Katherine D. Pullins
Katherine D. Pullins grew up in El Paso, Texas. She was an only child and belonged to a family that espoused Christian values. Her first exposure to The Church of Jesus Christ of Latter-day Saints occurred while on a high school trip to a fair, where she stumbled upon a presentation by LDS missionaries, who were handing out pamphlets about the Prophet Joseph Smith. Intrigued by the story of this boy-prophet and the persecuted band of Mormon pioneers, she later wrote about their experiences for an American history paper. However, it wasn’t until later that she met with sister missionaries and accepted their challenge to read and pray about the testimony of Joseph Smith. It was then that she felt a longstanding spiritual thirst quenched; soon after, she joined the Church.
Early in her education, Katherine D. Pullins felt drawn to investigate the law, having felt an especial interest in justice for victims of discrimination. After earning her bachelor of arts degree in English, graduating magna cum laude from Brigham Young University, she went on to earn her juris doctorate from BYU’s J. Reuben Clark School of Law. As a law student, she was president of the Women’s Law Forum.
Katherine D. Pullins joined the faculty of her alma mater, ultimately serving as an associate dean of the Law School. In that capacity, she oversaw student and alumni relations. Her legal and academic work earned widespread recognition—she received the Dorathy Merrill Brothers Award for the Advancement of Women in the Legal Profession from the Utah State Bar as well as the Outstanding Woman on Campus Award at a BYU Women’s Week.
Katherine D. Pullins has also been involved in her community in multiple meaningful ways. She has served on the Media Review Committee and the Blue Ribbon Governmental Review Commission for the city of Orem and has completed many hours of volunteer work for Utah Valley Regional Medical Center and Orem Community Hospital. She chaired the Women’s Conference Planning Committee from 1995 to 1998 and served, among other callings, as the stake Relief Society president of a BYU student stake.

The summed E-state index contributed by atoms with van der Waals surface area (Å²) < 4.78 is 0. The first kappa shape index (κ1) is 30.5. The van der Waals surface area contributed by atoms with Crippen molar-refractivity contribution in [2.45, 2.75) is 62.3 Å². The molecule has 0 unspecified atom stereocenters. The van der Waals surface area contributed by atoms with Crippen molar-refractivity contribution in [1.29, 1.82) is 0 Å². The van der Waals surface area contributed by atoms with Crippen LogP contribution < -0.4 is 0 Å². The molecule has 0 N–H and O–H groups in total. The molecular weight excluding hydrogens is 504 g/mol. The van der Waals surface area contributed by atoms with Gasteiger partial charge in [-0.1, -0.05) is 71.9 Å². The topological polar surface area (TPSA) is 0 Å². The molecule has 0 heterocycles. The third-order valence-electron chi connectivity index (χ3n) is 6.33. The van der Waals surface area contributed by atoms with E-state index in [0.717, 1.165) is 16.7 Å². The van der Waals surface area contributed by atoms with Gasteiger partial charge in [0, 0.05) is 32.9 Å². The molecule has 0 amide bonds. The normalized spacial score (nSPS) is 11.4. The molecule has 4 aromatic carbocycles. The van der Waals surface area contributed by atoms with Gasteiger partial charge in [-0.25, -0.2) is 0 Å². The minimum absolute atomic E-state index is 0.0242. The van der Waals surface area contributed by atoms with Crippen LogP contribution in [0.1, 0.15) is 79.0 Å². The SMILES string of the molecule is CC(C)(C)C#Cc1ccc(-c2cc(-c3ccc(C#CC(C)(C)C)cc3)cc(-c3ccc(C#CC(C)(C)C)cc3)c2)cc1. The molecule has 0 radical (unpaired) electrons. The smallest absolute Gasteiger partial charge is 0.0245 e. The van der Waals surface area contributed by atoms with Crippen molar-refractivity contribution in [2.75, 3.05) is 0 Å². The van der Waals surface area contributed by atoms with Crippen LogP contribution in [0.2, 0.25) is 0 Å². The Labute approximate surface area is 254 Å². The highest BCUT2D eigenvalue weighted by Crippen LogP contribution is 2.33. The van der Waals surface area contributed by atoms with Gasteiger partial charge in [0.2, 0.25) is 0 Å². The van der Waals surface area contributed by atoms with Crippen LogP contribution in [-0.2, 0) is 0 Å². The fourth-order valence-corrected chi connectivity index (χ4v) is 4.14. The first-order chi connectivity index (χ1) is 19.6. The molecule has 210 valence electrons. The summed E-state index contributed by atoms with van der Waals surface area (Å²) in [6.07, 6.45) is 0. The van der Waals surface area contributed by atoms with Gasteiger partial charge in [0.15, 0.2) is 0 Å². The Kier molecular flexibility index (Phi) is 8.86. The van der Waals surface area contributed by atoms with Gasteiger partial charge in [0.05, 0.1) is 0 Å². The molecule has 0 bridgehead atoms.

An avid baseball fan, Katherine fell in love with Gary Pullins, who would become a longtime BYU baseball coach and assistant athletic director. They have four sons: Brandt, Micah, Travis, and Taylor. Having grown up without siblings, Katherine recalls that the humbling challenge of parenthood spurred her to deepen her relationship with the Lord. As she sought peace and guidance, she also learned valuable lessons concerning the power of mediation. This helped inform her extensive work in legal mediation and dispute resolution, especially in family relationships.
In her BYU devotional, Katherine D. Pullins shares insights about Joseph Smith and the ways his accomplishments have changed not only the world, but individual lives.